French Art: Classic Sculpture - Houdon, David D' Angers, And Rude
(Topic: Art, Art History, French Art, French Art History) HAVING in each case more or less relation with, but really wholly outside of and superior to all 'schools' whatever-except the school of nature, which permits as much freedom as it exacts fidelity - is the succession of the greatest of French sculptors since the Renaissance and down to the present day.
French Art: Classic Sculpture - Careaux And Barye
(Topic: Art, Art History, French Art, French Art History) CARPEAUX perhaps never did anything that quite equals the masterpiece of his master Rude. But the essential quality of the 'Chant du Départ' he assimilated so absolutely and so naturally that he made it in a way his own. He carried it farther, indeed. If he never rose to the grandeur of this superb group, and he certainly did not, he nevertheless showed in every one of his works that he was...
French Art: Academic Sculpture - Its Italianate Character
(Topic: Art, Art History, French Art, French Art History) FROM Barye to the Institute is a long way. Nothing could be more interhostile than his sculpture and that of the professors at the École des Beaux-Arts. And in considering the French sculpture of the present day we may say that, aside from the great names already mentioned-Houdon, David d'Angers, Rude, Carpeaux, and Barye-and apart from the new movement represented by Rodin and Dalou...
French Art: Academic Sculpture - Chapu
(Topic: Art, Art History, French Art, French Art History) CHAPU, who died a year or two ago, is perhaps the only eminent sculptor of the time whose inspiration is clearly the antique, and when I add that his work appears to me for this reason none the less original, it will be immediately perceived that I share imperfectly the French objection to the antique. Indeed, nowadays to have the antique inspiration is to be original ex vi termini; nothing is far...
French Art: Academic Sculpture - Dubois
(Topic: Art, Art History, French Art, French Art History) M. PAUL DUBois, for example, in the characteristics just alluded to, presents the greatest possible contrast to Chapu ; but he will never, we may be sure, give us a work that could be called insignificant. His work will always express himself, and his is a personality of very positive idiosyncrasy. M. Dubois, indeed, is probably the strongest of the Academic group of French sculptors of the day.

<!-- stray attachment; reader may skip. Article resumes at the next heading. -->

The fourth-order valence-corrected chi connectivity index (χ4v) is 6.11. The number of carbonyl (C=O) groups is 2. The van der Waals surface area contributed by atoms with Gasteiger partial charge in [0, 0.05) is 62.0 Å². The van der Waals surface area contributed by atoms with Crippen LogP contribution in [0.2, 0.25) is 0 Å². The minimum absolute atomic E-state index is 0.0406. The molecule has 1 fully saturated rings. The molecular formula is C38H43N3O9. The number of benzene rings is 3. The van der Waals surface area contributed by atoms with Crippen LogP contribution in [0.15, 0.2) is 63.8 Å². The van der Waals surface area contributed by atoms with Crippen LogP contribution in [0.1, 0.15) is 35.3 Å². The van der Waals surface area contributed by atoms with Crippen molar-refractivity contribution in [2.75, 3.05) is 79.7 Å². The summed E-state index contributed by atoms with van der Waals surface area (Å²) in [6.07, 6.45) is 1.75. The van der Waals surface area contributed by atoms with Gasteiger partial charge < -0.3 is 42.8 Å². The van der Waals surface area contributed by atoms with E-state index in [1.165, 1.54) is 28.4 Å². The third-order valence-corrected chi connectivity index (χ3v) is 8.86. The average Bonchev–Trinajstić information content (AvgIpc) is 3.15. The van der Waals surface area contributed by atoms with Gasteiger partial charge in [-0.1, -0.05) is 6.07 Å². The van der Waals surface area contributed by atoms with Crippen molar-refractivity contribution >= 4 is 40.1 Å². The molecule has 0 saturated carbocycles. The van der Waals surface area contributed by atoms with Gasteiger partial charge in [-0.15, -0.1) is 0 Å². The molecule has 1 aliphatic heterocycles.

French Art: Academic Sculpture - Saint Marceaux And Mercie
(Topic: Art, Art History, French Art, French Art History) Ir is agreeable in many ways to turn from the rounded and complete impeccability of M. Dubois to the fancy of M. Saint-Marceaux. More than any of his rivals, M. Saint-Marceaux possesses the charm of unexpectedness. He is not perhaps to be called an original genius, and his work will probably leave French sculpture very nearly where it found it.
French Art: Academic Sculpture - Tyranny Of Style
(Topic: Art, Art History, French Art, French Art History) WELL, then, speaking thus absolutely and positively, the cardinal defect of the Institute sculpture-and the refined and distinguished work of M. Mercié better perhaps than almost any other assists us to see this-is its over - carefulness for style. This is indeed the explanation of what I mentioned at the outset as the chief characteristic of this sculpture, the academic inelasticity, namely...